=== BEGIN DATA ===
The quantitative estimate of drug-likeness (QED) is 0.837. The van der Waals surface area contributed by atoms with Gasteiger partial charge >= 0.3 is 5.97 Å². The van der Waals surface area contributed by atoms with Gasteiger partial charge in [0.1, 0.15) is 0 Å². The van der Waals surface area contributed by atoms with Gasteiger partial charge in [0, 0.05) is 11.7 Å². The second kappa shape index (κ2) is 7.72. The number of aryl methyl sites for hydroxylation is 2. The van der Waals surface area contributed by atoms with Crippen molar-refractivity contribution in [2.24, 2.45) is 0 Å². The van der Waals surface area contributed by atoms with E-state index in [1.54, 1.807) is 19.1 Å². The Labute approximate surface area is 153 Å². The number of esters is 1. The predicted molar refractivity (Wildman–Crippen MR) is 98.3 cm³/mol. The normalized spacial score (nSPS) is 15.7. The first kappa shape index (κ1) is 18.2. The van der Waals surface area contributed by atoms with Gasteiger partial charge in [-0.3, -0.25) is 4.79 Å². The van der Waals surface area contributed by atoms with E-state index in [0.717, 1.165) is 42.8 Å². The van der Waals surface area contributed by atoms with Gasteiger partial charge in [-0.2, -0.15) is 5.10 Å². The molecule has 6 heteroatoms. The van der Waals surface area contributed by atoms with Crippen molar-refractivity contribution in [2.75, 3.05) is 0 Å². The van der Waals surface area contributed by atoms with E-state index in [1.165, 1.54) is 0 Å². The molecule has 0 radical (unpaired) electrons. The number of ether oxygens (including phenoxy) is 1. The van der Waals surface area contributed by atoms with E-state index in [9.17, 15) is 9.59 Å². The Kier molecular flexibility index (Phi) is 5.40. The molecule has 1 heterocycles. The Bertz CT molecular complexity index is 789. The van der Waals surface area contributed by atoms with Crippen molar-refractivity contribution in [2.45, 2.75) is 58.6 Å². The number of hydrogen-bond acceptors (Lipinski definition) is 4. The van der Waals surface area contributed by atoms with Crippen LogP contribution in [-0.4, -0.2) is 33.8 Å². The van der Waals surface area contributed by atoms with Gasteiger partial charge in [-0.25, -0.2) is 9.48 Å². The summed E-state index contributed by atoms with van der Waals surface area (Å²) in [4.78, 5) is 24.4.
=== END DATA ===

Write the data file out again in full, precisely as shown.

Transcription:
The quantitative estimate of drug-likeness (QED) is 0.837. The van der Waals surface area contributed by atoms with Gasteiger partial charge >= 0.3 is 5.97 Å². The van der Waals surface area contributed by atoms with Gasteiger partial charge in [0.1, 0.15) is 0 Å². The van der Waals surface area contributed by atoms with Gasteiger partial charge in [0, 0.05) is 11.7 Å². The second kappa shape index (κ2) is 7.72. The number of aryl methyl sites for hydroxylation is 2. The van der Waals surface area contributed by atoms with Crippen molar-refractivity contribution in [2.24, 2.45) is 0 Å². The van der Waals surface area contributed by atoms with E-state index in [1.54, 1.807) is 19.1 Å². The Labute approximate surface area is 153 Å². The number of esters is 1. The predicted molar refractivity (Wildman–Crippen MR) is 98.3 cm³/mol. The normalized spacial score (nSPS) is 15.7. The first kappa shape index (κ1) is 18.2. The van der Waals surface area contributed by atoms with Gasteiger partial charge in [-0.3, -0.25) is 4.79 Å². The van der Waals surface area contributed by atoms with E-state index in [0.717, 1.165) is 42.8 Å². The van der Waals surface area contributed by atoms with Gasteiger partial charge in [-0.2, -0.15) is 5.10 Å². The molecule has 6 heteroatoms. The van der Waals surface area contributed by atoms with Crippen molar-refractivity contribution in [2.75, 3.05) is 0 Å². The van der Waals surface area contributed by atoms with E-state index in [1.165, 1.54) is 0 Å². The molecule has 0 radical (unpaired) electrons. The number of ether oxygens (including phenoxy) is 1. The van der Waals surface area contributed by atoms with E-state index in [9.17, 15) is 9.59 Å². The Kier molecular flexibility index (Phi) is 5.40. The molecule has 1 heterocycles. The Bertz CT molecular complexity index is 789. The van der Waals surface area contributed by atoms with Crippen molar-refractivity contribution in [2.45, 2.75) is 58.6 Å². The number of hydrogen-bond acceptors (Lipinski definition) is 4. The van der Waals surface area contributed by atoms with Crippen LogP contribution in [-0.4, -0.2) is 33.8 Å². The van der Waals surface area contributed by atoms with Gasteiger partial charge in [-0.25, -0.2) is 9.48 Å². The summed E-state index contributed by atoms with van der Waals surface area (Å²) in [4.78, 5) is 24.4.